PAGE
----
In addition to HydroWIRES, DOE also launched a prize competition to spur pumped storage innovation. In 2019, EERE’s WPTO announced the Furthering Advancements to Shorten Time (FAST) Commissioning for Pumped-Storage Hydropower Prize, which focused on reducing the time, cost, and risk required to commission pumped storage projects. In October 2019, DOE announced four grand prize winners to receive up to $550,000. Winning concepts focused on reducing the time and cost of excavation and construction, which often inhibit capital-intensive pumped storage projects. The winners were not large companies; for a modest amount of taxpayer funding, DOE incentivized individual innovators to contribute new ideas to reinvigorate a decades-old industry.



Exciting Project Developments

A once overlooked technology, pumped storage is making a comeback. Growing recognition of its value, increased bipartisan support in Congress, and innovative federal R&D programs have facilitated exciting new pumped storage projects.

Goldendale Energy Storage Project

The Goldendale Energy Storage Project is a proposed 2,100 MW pumped storage project in Washington state. In March 2021, local news outlets reported that the project developers, including Boston-based Rye Development, signed project labor agreements that mark a key milestone toward commencing construction on the $2 billion closed-loop facility, which is designed to help balance the region’s electric grid by storing excess wind and solar power.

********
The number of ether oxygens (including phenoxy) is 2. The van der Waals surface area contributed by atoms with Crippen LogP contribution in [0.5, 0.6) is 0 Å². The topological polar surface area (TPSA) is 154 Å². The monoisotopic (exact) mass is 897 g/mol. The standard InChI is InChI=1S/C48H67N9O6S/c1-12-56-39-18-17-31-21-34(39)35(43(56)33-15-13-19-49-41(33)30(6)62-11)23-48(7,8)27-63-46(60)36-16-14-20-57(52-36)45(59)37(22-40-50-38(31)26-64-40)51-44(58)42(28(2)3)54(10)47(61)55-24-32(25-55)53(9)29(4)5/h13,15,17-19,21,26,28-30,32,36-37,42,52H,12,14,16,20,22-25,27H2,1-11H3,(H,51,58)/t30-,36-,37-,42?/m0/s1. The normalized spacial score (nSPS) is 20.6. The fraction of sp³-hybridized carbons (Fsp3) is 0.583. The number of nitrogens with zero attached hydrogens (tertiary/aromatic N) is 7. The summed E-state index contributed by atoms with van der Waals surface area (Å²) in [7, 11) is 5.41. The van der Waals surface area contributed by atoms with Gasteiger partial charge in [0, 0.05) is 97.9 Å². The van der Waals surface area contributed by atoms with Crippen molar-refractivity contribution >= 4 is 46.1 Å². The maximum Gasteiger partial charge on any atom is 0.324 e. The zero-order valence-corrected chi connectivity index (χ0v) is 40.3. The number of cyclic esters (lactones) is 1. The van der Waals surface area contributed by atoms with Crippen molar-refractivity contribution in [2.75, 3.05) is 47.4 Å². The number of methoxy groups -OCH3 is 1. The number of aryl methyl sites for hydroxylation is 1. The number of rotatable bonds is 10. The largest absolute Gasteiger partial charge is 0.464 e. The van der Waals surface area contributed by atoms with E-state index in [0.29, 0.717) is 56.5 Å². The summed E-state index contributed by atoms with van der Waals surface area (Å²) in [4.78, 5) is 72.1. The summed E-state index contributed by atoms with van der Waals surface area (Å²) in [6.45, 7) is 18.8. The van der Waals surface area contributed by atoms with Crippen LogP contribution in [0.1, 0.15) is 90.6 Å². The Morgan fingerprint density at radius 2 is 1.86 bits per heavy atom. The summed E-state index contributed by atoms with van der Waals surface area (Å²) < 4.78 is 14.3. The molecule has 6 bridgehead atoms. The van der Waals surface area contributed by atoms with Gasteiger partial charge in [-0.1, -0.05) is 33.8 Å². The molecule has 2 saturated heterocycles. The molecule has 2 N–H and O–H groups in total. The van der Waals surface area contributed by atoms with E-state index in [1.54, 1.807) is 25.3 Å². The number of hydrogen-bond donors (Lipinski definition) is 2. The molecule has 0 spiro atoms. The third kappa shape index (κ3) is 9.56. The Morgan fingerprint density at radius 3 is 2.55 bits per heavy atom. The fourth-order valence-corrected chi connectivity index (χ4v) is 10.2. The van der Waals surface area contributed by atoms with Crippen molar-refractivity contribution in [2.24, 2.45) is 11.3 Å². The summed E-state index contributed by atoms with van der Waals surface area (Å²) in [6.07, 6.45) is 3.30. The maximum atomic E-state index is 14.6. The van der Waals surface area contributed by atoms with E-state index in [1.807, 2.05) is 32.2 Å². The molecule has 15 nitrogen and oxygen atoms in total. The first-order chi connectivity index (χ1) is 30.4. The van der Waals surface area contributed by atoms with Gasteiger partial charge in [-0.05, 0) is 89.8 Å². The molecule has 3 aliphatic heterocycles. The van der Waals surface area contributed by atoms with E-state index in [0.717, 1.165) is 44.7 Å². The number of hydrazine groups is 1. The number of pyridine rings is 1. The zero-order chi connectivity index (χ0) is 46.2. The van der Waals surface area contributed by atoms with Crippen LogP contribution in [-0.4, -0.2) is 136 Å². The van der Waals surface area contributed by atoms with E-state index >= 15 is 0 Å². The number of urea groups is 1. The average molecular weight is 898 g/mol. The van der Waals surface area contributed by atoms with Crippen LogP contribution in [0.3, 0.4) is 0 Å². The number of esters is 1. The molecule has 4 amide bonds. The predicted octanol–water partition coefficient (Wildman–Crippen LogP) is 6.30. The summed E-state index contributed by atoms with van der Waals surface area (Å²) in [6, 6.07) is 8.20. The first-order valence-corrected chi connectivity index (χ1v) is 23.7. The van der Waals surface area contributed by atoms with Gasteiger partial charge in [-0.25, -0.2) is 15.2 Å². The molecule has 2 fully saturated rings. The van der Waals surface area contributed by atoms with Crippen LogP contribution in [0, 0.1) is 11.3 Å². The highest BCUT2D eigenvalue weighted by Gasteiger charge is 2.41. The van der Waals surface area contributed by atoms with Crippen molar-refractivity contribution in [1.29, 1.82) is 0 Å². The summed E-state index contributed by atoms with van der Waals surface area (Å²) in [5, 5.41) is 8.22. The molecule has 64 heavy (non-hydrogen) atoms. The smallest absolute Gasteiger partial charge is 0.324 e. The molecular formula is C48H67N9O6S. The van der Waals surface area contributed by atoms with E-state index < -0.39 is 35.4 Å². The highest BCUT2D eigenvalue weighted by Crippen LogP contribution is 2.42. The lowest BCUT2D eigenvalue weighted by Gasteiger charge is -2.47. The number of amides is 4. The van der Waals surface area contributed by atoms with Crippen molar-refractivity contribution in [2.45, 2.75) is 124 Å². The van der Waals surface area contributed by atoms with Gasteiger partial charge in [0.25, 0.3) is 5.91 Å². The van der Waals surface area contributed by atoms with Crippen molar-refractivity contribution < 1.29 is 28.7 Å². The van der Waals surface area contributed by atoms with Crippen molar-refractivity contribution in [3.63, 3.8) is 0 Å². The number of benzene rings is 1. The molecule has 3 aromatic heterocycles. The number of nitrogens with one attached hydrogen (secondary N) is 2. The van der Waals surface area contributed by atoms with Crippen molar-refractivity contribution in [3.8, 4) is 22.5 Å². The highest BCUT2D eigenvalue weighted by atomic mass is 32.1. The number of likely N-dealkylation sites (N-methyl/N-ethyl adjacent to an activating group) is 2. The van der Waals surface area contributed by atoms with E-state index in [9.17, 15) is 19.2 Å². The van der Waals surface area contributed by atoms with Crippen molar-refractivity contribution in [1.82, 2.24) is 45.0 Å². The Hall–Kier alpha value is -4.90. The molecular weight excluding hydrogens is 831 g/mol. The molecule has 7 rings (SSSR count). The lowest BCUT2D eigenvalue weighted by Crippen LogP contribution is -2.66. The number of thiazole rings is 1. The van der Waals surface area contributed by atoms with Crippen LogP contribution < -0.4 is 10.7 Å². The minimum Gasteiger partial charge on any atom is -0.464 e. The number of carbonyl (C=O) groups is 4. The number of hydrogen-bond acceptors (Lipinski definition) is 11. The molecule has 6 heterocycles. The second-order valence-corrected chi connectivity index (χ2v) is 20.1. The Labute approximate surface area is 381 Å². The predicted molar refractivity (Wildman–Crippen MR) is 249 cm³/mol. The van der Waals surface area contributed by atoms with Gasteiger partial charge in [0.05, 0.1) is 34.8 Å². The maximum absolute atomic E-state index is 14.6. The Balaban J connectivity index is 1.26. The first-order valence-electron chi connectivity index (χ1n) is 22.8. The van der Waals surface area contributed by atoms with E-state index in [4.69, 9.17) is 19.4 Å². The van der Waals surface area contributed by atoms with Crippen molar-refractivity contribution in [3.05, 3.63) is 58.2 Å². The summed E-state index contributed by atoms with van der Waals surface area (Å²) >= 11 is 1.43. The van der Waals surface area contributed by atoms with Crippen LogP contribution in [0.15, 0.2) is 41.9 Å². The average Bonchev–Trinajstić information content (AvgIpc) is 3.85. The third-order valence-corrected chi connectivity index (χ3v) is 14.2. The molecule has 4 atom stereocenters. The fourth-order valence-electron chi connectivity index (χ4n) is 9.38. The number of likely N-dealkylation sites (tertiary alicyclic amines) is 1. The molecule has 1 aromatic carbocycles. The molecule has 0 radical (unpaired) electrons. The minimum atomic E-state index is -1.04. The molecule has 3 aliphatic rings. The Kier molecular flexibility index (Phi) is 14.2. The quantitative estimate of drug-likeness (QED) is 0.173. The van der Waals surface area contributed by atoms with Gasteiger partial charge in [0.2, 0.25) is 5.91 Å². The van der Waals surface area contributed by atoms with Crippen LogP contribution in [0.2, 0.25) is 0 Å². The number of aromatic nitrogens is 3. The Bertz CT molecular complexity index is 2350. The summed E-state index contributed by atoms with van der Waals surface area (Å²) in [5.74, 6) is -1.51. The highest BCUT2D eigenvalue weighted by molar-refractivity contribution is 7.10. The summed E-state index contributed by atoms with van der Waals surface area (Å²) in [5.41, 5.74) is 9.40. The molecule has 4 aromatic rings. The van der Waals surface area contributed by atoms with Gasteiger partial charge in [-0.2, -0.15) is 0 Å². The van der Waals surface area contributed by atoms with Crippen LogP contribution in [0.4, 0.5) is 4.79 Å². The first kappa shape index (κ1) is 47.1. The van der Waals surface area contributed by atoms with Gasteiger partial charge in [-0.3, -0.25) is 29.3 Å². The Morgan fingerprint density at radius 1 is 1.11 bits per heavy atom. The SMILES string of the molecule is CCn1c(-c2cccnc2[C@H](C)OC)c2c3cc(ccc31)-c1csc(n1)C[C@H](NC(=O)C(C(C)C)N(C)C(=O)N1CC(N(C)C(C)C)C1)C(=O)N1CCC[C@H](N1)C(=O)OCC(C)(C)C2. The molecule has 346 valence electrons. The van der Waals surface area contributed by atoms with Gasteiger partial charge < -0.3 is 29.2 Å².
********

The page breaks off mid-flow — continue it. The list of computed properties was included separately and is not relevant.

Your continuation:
The Goldendale project was one of two proposed facilities selected by DOE’s HydroWIRES program in 2018 as case studies for the Pumped Storage Valuation Guidebook. After DOE published the guidebook in March 2021, Erik Steimle, Vice President of Project Development for Rye Development, said, “We are happy to see it released. It will help companies like ours explain the benefits and importance of projects like the Goldendale Energy Storage Project.” According to Rye Development, the project will create more than 3,100 local jobs, including construction, operation, and maintenance. It is expected to come online in 2028 and the lifetime of the project is expected to exceed 80 years.